Welcome to the final part of my mini series discussing some potentially useful advice, or things to consider, for each year of your university life. Today I will be talking about the biggest, and probably the toughest, year you’ll have: final year (Third year in many cases).
If I’m being absolutely honest I don’t think there’s any solid advice to give that’ll universally make everyone’s third years a whole lot easier; everyone faces their own challenges and many come in the form of curve balls, with issues cropping up you never even considered. But, before your mind races I think it’s important to say that not only will you get through it, and what you achieve because of it is well worth any of the negative feelings and hardships. So, here are a few thoughts and potentially helpful insights all about final year.
1.Work, Work and More Work:
Your final year will be your most difficult in terms of your work; both the quantity of work and what it entails. In the case of Film Studies, along with my dissertation, I often found that many of my assignments had a lot more individual choice involved; rather than a list of specific questions a general brief was given, with a prompt as to how to approach the task, which although allowed me to delve more into topics I am specifically interested in it was quite daunting relying further on my own ideas as opposed to having rigid guidelines. Essays and tasks were longer than previous years and in some cases had a shorter turnarounds than expected.
As per my previous advice blogs, I’ll reiterate that it’s absolutely natural to feel overwhelmed, however, your work load is manageable, with some due care and attention to your schedule. This is most certainly the year to always try your best as in most cases this is the year which will contribute most to the degree you will come out with (graduating with a 1st, 2:1 etc.), so make it count!
Speaking of your schedule, third year once again requires some adjustment, most notably the balance between work and play becomes a little trickier and certainly requires a lot more organisation, and a little more willpower. When I say willpower I mean in terms of discipline, whether it’s staying on track at the library, or going to the library more frequently in the first place. Something what can really help is becoming more set in a sleep routine; this can be a challenge to achieve but once it’s set you’ll find it a lot easier to keep a steady work routine. Also worth noting: the library is often very quiet in the morning, any time before 11am, so you’d be wise to make the most of the space!
As with every stage in life your friendship dynamics often change, and your final year is no exception. With everything going on in third year you may find that your circle of friends may not be available as often and you may also find yourself becoming more close knit with a smaller group of individuals, as socialising becomes more precious.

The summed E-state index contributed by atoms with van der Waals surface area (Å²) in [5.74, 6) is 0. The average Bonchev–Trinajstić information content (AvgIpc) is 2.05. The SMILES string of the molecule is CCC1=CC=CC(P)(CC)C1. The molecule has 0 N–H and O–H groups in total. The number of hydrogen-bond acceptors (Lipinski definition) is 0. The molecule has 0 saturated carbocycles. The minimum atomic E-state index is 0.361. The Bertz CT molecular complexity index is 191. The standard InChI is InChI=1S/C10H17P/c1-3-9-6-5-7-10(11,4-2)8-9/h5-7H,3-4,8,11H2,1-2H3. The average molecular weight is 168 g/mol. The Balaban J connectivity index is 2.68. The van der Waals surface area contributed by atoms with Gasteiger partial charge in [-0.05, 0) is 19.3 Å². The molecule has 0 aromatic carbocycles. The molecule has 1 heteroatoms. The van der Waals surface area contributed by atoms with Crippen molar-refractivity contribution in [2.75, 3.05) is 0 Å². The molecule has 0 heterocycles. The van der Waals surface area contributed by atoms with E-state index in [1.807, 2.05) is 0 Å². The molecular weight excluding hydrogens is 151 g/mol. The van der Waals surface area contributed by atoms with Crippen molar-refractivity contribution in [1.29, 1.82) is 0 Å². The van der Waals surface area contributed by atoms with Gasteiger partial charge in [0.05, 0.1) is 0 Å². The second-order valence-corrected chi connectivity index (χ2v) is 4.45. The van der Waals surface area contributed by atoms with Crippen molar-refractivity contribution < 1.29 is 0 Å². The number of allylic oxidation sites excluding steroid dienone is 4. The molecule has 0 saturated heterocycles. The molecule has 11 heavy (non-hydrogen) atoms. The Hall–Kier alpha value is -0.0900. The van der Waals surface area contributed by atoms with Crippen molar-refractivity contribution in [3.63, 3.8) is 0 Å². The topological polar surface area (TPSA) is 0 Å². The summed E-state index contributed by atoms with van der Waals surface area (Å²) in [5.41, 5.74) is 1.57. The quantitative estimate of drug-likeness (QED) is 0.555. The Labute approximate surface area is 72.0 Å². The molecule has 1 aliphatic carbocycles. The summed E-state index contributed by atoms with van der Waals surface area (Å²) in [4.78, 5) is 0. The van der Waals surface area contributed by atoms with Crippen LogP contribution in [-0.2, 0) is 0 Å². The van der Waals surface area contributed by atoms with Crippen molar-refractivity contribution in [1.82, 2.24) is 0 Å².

I want to debunk the myth that everyone will finish university with a huge circle of super close friends, some people will, but more than likely you’ll leave with a smaller quantity of friends, just as close, but nothing like the size of those gaggles you see on lots of the posters advertising university life. Make time for those who truly matter to you, but don’t beat yourself up if that weekly coffee becomes fortnightly; everyone is busy and hence everyone understands!
Just because you’re a final year and “know what you’re doing”, your final year can often challenge you to your limit, so don’t feel like you can’t reach out to friends, family, lecturers, or even the wider services at your university. Although I can’t say I’ve always been a perfect example of utilising it, self care really is vital in your final year; do not be afraid to prioritise yourself and your needs, providing you’re not being detrimental to others. It’s equally not unusual, particularly for those with existing mental health issues, to experience low moods, periods of anxiousness and so on; again, this is something that people are more than willing to chat about and will help you seek help for, whether through the university or a health care professional.
Above all it’s important you know that literally every final year has had one or, if we’re honest, several break down moments in one form or another; just because someone looks like they’re acing things, with a good routine and a hold on their deadlines, it doesn’t mean they’re not feeling the pressure. Take the time to ask how others are doing and more than anything do not feel ashamed when you feel a little out of control; everyone deserves some help to reign things in a little.
Although graduation is probably your final goodbye to your university, it’s quite normal to feel the need to say goodbye before then. Whether you stick around for the summer term or not, make an effort to celebrate how far you’ve come with the people that matter; the realisation of just how far away they live won’t sink in for a little while. Similarly, especially if you do not live in commutable proximity to your university, tick off anything you’ve been wanting to do/visit in the area, or take the time to go back to the places that have some significance to you.
Finally, once you’re at home, take some time to yourself, and don’t worry if you feel a bit lost; it’s not a good feeling but it’s absolutely justified and so common. Revamp your bedroom with some of your favourite things from university and try and savour the moment of not only your fantastic achievement but also having a well deserved break. Throw yourself into fun activities your university schedule didn’t allow for, catch up with old friends, and most of all celebrate what you’ve just completed, closing this chapter of your life in style.
Take Care Everyone, I’ll Speak to You All Soon!